WCW vs. NWO: World Tour Review

You may want to rent WCW vs. NWO before purchasing it.

WCW vs. NWO features tons of licensed wrestlers for the WCW enthusiast, with dozens of special moves. If you've just got to fight Hollywood Hogan against Rey Mysterio Jr., you can - although they still call him "Hulk" in the setup screens despite Mr. Hogan's newer, sleeker, blacker look. Unfortunately the game is flawed with sluggish control and play mechanics. However, the list of pile drivers, body slams, sleeper holds - hell, the sheer number of submissions in general - is long enough to make it worth checking out. Plus, the game is blessed with a battle royal mode that may be the best comedy dollar spent on the N64.

Control is unresponsive and sluggish. A sense of timing is required not only to find holes in your opponent's defenses, but also to find the points at which the Nintendo 64 will allow you to perform moves at all. Run at your opponent and push the attack button and watch as your wrestler performs a flying kick - in the wrong direction. For the bulk of the game, the analog stick is only employed for special moves and grandstanding. The remainder of control is performed with the standard D-pad. Collision detection is sketchy at best. A punch will connect in one instance, but move one centimeter closer and attempt the same punch, and watch as your wrestler's hand moves right across your opponent's face and doesn't connect.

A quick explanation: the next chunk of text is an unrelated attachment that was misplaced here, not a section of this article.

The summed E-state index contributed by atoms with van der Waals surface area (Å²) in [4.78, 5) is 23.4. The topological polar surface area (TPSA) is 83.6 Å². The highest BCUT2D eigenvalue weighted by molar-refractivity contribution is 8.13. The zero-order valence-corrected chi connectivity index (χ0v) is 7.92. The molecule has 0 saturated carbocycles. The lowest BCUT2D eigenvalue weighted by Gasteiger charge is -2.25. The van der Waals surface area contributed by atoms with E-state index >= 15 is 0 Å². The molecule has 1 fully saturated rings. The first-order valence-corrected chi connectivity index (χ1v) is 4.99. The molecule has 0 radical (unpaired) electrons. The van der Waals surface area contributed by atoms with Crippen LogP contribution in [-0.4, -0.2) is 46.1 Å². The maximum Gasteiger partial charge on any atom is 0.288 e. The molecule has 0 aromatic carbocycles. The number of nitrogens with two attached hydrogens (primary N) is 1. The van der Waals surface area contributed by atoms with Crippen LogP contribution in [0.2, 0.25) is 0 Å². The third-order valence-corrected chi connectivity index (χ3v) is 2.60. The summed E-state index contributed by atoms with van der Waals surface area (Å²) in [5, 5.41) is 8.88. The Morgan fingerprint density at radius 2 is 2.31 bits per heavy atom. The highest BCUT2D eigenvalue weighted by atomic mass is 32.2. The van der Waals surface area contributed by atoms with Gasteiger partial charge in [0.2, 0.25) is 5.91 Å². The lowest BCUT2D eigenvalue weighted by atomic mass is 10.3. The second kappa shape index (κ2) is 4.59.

The animations of the individual wrestlers are pretty solid. The use of multiple or rotating camera angles during pins, holds, and special moves is a nice touch also. There is a fair amount of pop-up when the depth of field allows for the ropes to enter the view, but its effect on the overall feel is minimal. The animation of the crowd is a downright surreal blur of horrific shades of mauve, gray, and pale blue that somehow makes the ring seem to exist somewhere in Dante's Inferno rather than on pay-per-view. Very odd.

The AI is fairly competent, if a little random at times. It can hold its own against a novice player, but once you get used to the control it's easy to beat. It also exhibits a strange tendency to block or duck when neither is appropriate. WCW vs. NWO is much better as a multiplayer game. Maybe it's the license, or maybe it's the capacity to grab foreign objects from outside the ring, or throw opponents from it, but this game brings out the best and worst in human competitors.

Options include tag team play, season play, and round robin tournaments, but it's the battle royal, with four wrestlers in the ring - all the time - that really takes the cake. One word sums it up: shenanigans. With one to four human players and the CPU controlling the rest, battle royal is wild and crazy - and absolutely hilarious. It's so, well, downright silly, to have four people in the ring at once. The sheer number of onscreen bodies makes any time the right time for a flying leap from the turnbuckle.

With its ups and downs, you may want to rent WCW vs. NWO before purchasing it. Fans of the real-life WCW may find the treatment of the license not realistic enough for their liking. The characters' moves and appearances aren't very accurate, making the license appear like it was slapped on at the last minute. Control issues and poor collision detection aside, though, the battle royal mode is one of the strangest things going for the N64.

The Good

  • N/A

The Bad

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WCW vs. nWo: World Tour

First Released Nov 30, 1997
  • Nintendo 64

You may want to rent WCW vs. NWO before purchasing it.


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Content is generally suitable for all ages. May contain minimal cartoon, fantasy or mild violence and/or infrequent use of mild language.
Animated Violence